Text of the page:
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Despite I'm German, more precisely Bavarian, I have a question regarding the simple past.

Here in Bavaria we use solely the present perfect ("Ich bin heute zur Schule gegangen").

Of course we've learnt the simple past in our German classes, but we use it only for written conversations.

Our teachers told us that other states in Germany are really using the simple past in spoken conversastions.

As this is completely unfamiliar for me/us, I would like to know if only we Bavarians do not use the first past tense and if this is true, does anyone know why?

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    Schau mal hier: belleslettres.eu/artikel/prateritum-imperfekt-perfekt.php ... ist lang aber wird sicher alle deine Frage beantworten. – Emanuel Jan 13 '15 at 21:05
  • I'm curious why you are asking this question in English, as it concerns only German speakers. – Ornello Jan 13 '15 at 21:27
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    Well maybe it could be interesting for non native speakers and I thought that SE is an international network, I'll post my question in English ;) – Stefan Schmid Jan 13 '15 at 21:28
  • That would e plain why a Facebook friend of mine from Bavaria often uses Präteritum on that site: Overcorrection ;) – Carsten S Jan 13 '15 at 21:28
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Wikipedia has a good explaination: Oberdeutscher Präteritumsschwund. It is a phenomenon of the southern states but creeps to the north.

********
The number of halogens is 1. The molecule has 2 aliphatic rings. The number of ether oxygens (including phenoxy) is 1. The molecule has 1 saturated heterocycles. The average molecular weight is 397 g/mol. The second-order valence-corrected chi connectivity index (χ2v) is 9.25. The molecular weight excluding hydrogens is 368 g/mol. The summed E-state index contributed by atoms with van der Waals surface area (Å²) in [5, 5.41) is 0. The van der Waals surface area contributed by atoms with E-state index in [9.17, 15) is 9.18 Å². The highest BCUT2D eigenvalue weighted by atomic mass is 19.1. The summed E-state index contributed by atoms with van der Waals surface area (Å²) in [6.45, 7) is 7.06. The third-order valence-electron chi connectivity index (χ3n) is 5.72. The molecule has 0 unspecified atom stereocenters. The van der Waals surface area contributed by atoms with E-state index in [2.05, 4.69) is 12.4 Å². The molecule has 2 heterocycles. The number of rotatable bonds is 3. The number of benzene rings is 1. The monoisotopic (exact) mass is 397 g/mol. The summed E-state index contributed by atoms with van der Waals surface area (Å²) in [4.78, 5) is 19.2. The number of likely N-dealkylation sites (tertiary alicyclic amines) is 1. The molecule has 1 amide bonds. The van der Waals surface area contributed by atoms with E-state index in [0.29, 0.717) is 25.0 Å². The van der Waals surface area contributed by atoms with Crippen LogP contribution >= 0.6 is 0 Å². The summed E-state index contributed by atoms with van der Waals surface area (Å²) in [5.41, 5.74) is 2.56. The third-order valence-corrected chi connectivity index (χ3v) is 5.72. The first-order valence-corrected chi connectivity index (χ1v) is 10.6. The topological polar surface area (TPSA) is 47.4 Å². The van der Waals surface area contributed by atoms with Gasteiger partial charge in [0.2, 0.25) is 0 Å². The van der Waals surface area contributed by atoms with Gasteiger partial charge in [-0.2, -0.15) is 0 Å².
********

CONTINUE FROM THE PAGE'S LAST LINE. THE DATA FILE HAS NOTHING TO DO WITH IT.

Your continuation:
From my own observations I can confirm that speakers from Northern Germany will use Präteritum far more often, especially when telling stories.

I'm somewhere in between; I use it more often with strong verbs and when telling stories, but mostly I use Perfekt.

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Just so you can understand more in few words, I am adding my answer.

Like @Veredomon said, people in Germany are not all the same in speaking.

There are communities for talking, as well as in every other place on earth, people have their own circles where the people in the academic field talk just another language than those in the restaurants or bars.

Perfekt ist the form of talking about something in the near past, in Germany you will hear in like all the time, almost everywhere.

The perfekt in German uses the verb "have" (haben) and "be" (sein) according to the verb that is being used to express the past.

  • For example, "eating" (essen) will be used with "have" (haben): (ich habe gegessen).
  • while verb like "going" (gehen) will be used with "be" (sein): ich bin gegangen.

There is also the rule: if there is movement/state-changing/(exception) -> (sein), otherwise it is always (haben).

When talking about something happened in the far past, here it comes to the Präteritum. Now the same examples are going to look like: - ich aß - ich ging

But you would most probably see the Präteritum used in the written text rather than hearing it, except for few verbs that are OK to speak in Präteritum even for something happened in the near past.

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